By: Eddie Crombie
Over the last two articles we have examined event we call flashover and heat release rate, the dynamic measure of energy that partially defines why the traditional fire behavior curve is changing. The next step in expanding our understanding of the modern fire ground requires us to delve into the realm of extreme fire phenomena. Extreme fire phenomena are those events that are best defined as “characteristics of fire behavior that typically precludes direct fire attack.” Smoke explosion and backdraft are the two most common types of extreme fire phenomena we will discuss. According to the summary published by the NFPA covering firefighter deaths from 1977-2009, we see about 40 firefighter fatalities every 10 years due to “rapid fire progress”.1 One conclusion that can be drawn from this study is that we are not skilled in predicting that these events will occur.
Before we can determine the signs that identify these deadly events we must understand what influences extreme fire phenomena. Referring to figure 1 there are three areas that affect the conditions needed for a backdraft or smoke explosion to take place. First is fuel, specifically the physical and chemical characteristics along with its availability. The second is the ventilation profile. Where is the nearest opening? How large is it? Is it above or below the fire? Together the fuel and air directly affect the heat release rate. Heat release rate, as we know, is the single most important factor in determining survivability of a fire for both the occupants and firefighters. Third is the geometry of the compartment; physical characteristics such as size, height, and shape and the general configuration of ventilation openings and fuel location. The compartment and its arrangement will affect if the fire is fuel or ventilation controlled. All extreme fire phenomena occur during a ventilation controlled fire.
Rapid progression, backdrafts and smoke explosions are instantaneous events and normally are not survivable if you are within the compartment when they take place. Therefore we must be able to observe the overall conditions before we extend ourselves beyond the survivability threshold. Most text books will give you specific signs to observe for each type of event. This does not lend itself well to the street firefighter because extreme fire events are difficult to differentiate on the scene due to the dynamic nature of the fire ground. Additionally distinguishing if a backdraft or smoke explosion is about occur is a matter of semantics, since either event is likely to seriously injure or kill a firefighter. Recognizing the general signs that an extreme phenomenon may take place improves firefighter situational awareness; we can define the kind of event after the fact. The following signs are your crystal ball for these events:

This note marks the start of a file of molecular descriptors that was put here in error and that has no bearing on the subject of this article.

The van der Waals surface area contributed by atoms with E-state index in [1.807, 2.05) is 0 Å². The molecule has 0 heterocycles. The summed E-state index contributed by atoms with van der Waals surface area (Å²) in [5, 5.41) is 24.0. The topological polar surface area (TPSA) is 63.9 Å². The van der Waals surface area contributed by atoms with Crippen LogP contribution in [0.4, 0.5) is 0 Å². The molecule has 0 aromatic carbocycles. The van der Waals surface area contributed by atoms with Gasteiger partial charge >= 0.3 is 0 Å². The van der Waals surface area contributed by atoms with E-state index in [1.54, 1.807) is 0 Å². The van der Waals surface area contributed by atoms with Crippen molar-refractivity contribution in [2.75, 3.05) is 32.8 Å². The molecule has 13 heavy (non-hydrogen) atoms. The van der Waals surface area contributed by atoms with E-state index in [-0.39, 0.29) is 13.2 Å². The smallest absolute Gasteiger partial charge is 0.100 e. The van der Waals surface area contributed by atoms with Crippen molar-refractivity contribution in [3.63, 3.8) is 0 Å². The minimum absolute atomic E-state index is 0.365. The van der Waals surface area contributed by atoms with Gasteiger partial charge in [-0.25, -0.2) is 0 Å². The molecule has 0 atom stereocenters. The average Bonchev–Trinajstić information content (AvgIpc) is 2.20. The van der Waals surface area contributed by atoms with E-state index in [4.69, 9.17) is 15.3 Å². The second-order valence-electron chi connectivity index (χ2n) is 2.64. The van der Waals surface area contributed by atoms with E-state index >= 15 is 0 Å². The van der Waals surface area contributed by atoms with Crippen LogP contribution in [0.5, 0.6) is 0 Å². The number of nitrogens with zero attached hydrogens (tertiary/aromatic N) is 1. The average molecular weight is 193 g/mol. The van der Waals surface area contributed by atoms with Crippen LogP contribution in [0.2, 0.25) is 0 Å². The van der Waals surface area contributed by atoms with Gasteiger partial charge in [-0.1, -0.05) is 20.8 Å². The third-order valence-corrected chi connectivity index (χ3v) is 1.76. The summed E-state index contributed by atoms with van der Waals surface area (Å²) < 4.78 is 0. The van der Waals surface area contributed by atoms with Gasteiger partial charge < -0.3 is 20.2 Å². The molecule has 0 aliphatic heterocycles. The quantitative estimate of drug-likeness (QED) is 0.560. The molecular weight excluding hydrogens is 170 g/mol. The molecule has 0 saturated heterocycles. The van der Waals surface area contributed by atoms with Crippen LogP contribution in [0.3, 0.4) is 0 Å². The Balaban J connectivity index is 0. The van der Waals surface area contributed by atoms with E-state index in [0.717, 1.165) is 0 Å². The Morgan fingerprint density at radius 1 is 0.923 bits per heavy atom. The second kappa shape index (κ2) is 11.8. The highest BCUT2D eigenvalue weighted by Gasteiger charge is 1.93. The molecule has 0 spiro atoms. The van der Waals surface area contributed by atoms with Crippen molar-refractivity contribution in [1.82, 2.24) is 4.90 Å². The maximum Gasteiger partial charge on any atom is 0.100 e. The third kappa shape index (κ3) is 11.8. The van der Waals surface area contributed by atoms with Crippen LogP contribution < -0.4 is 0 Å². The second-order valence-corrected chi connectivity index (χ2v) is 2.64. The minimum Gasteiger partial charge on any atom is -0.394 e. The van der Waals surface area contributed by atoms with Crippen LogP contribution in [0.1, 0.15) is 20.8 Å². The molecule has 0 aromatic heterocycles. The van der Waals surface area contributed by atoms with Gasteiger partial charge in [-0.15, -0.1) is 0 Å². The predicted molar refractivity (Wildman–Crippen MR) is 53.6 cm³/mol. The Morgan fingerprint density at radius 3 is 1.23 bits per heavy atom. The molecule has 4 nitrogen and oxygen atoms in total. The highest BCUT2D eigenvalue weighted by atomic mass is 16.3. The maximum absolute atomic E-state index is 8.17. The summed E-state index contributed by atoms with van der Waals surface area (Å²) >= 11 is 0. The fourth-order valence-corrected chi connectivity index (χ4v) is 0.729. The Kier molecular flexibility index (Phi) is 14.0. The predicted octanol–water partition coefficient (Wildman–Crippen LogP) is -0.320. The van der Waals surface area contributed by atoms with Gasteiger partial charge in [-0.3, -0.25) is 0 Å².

-High velocity smoke discharging through similar sized openings. This will be seen from the exterior and shows a fire that is well involved with enough fuel to rapidly transition.
-A sudden change in the color of smoke, specifically darkening. Darker smoke is rich in unburned fuel and oxygen starved. All that is need is a vent point ignition to cut you off from your primary egress.
-A sudden increase in heat conditions shows the fire is still growing and has not progressed into the decay stage. Many describe this sign as “heat that suddenly drives you to the floor”. If you experience this it’s time to go!
-The sudden lowering of the smoke layer means either the ventilation profile has changed or the atmosphere at the ceiling has suddenly became hotter than the smoke, pushing these cooler gases to the floor. In either case conditions will change suddenly.
-A repeated raising and lowering cycle of the smoke layer is signs of a very unstable environment. The fire is actually starving for oxygen creating an unbalance in the thermal layer. This is best seen through a doorway.
-The high-pressure pulsing of smoke is similar to the previous example but will we seen from a window or other smaller opening. If you see this through eaves or brick take extreme caution.
-Heavily stained or cracked window glass shows a hot, oxygen starved compartment. Ventilate these from the side, preferably the corner.
-Flames “licking” through the smoke and detaching from the main body of fire shows that smoke is reaching it’s ignition temperature and flammable range. This translates to rapid fire progression possibly cutting off egress routes.
-Doors forced open by rushing air or the feeling or sound of air rushing into the fire. This happens when a large fire suddenly transitions consuming all available oxygen.
-The reversal of smoke, causing it to head back into an opening. Much like the pulsing of smoke this fire is large, starving and consuming any oxygen it can.
All of these signs are telling us the conditions inside the container are deteriorating and, most importantly, very unstable. You must be able to recognize these signs and use your situational awareness to orient yourself and make a quick decision.
By generalizing backdrafts and smoke explosions into an all encompassing category of extreme fire phenomena we are able to identify and avoid these deadly conditions more effectively. Using our knowledge of what influences these events along with observable warning signs helps us decide on what actions can safely mitigate the situation. To take our discussion to the next level we need to specifically explore the rare phenomena of backdraft and the lesser understood smoke explosion to obtain a complete understanding of the topic and decrease the number of firefighters killed by these extreme events.
1 Fahy, R. (2010, June) U.S. Fire Service Fatalities in Structure Fires 1977-2009. Retrieved on February 06, 2012 from NFPA website: http://www.nfpa.org/assets/files//PDF/OS.FatalitiesInstructures.pdf